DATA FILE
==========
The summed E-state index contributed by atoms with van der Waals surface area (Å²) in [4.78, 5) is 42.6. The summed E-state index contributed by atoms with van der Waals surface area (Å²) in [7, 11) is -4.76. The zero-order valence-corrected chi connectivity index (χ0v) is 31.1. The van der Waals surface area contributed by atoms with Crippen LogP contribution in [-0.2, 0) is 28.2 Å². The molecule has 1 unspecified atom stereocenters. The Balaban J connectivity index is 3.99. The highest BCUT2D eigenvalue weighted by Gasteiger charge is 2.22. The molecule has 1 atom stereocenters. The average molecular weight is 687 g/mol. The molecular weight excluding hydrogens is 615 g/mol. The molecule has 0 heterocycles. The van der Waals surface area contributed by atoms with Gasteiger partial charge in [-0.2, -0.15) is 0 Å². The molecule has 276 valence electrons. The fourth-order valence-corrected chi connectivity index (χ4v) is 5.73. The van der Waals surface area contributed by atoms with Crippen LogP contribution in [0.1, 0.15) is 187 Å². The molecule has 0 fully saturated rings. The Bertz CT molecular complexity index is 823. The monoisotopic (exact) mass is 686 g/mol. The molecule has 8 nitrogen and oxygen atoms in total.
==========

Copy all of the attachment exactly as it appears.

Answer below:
The summed E-state index contributed by atoms with van der Waals surface area (Å²) in [4.78, 5) is 42.6. The summed E-state index contributed by atoms with van der Waals surface area (Å²) in [7, 11) is -4.76. The zero-order valence-corrected chi connectivity index (χ0v) is 31.1. The van der Waals surface area contributed by atoms with Crippen LogP contribution in [-0.2, 0) is 28.2 Å². The molecule has 1 unspecified atom stereocenters. The Balaban J connectivity index is 3.99. The highest BCUT2D eigenvalue weighted by Gasteiger charge is 2.22. The molecule has 1 atom stereocenters. The average molecular weight is 687 g/mol. The molecular weight excluding hydrogens is 615 g/mol. The molecule has 0 heterocycles. The van der Waals surface area contributed by atoms with Gasteiger partial charge in [-0.2, -0.15) is 0 Å². The molecule has 276 valence electrons. The fourth-order valence-corrected chi connectivity index (χ4v) is 5.73. The van der Waals surface area contributed by atoms with Crippen LogP contribution in [0.1, 0.15) is 187 Å². The molecule has 0 fully saturated rings. The Bertz CT molecular complexity index is 823. The monoisotopic (exact) mass is 686 g/mol. The molecule has 8 nitrogen and oxygen atoms in total.